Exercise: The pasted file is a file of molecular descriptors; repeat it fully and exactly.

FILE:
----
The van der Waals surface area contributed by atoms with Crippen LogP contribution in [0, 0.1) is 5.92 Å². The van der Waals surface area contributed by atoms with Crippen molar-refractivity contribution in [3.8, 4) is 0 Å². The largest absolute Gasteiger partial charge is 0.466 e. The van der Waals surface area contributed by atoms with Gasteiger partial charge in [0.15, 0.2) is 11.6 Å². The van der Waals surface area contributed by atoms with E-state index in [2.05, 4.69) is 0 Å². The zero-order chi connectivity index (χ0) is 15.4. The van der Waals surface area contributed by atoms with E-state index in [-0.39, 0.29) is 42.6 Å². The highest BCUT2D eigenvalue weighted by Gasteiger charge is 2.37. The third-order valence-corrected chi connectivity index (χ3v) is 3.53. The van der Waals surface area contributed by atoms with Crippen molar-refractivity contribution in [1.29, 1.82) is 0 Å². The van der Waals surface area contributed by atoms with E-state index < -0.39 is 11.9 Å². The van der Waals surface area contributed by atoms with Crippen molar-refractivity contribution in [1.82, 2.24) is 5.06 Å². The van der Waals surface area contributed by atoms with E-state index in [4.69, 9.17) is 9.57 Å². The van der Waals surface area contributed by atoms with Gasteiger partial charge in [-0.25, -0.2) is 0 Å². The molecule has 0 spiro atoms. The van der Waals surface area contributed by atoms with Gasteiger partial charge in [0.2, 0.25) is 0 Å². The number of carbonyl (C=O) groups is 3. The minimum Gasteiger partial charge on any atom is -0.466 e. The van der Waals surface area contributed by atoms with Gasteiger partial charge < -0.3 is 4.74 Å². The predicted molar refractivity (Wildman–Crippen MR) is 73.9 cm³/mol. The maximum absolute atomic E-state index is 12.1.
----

The van der Waals surface area contributed by atoms with Crippen LogP contribution in [0, 0.1) is 5.92 Å². The van der Waals surface area contributed by atoms with Crippen molar-refractivity contribution in [3.8, 4) is 0 Å². The largest absolute Gasteiger partial charge is 0.466 e. The van der Waals surface area contributed by atoms with Gasteiger partial charge in [0.15, 0.2) is 11.6 Å². The van der Waals surface area contributed by atoms with E-state index in [2.05, 4.69) is 0 Å². The zero-order chi connectivity index (χ0) is 15.4. The van der Waals surface area contributed by atoms with E-state index in [-0.39, 0.29) is 42.6 Å². The highest BCUT2D eigenvalue weighted by Gasteiger charge is 2.37. The third-order valence-corrected chi connectivity index (χ3v) is 3.53. The van der Waals surface area contributed by atoms with Crippen molar-refractivity contribution in [1.29, 1.82) is 0 Å². The van der Waals surface area contributed by atoms with E-state index < -0.39 is 11.9 Å². The van der Waals surface area contributed by atoms with Crippen molar-refractivity contribution in [1.82, 2.24) is 5.06 Å². The van der Waals surface area contributed by atoms with E-state index in [4.69, 9.17) is 9.57 Å². The van der Waals surface area contributed by atoms with Gasteiger partial charge in [-0.25, -0.2) is 0 Å². The molecule has 0 spiro atoms. The van der Waals surface area contributed by atoms with Gasteiger partial charge in [0.2, 0.25) is 0 Å². The number of carbonyl (C=O) groups is 3. The minimum Gasteiger partial charge on any atom is -0.466 e. The van der Waals surface area contributed by atoms with Gasteiger partial charge < -0.3 is 4.74 Å². The predicted molar refractivity (Wildman–Crippen MR) is 73.9 cm³/mol. The maximum absolute atomic E-state index is 12.1.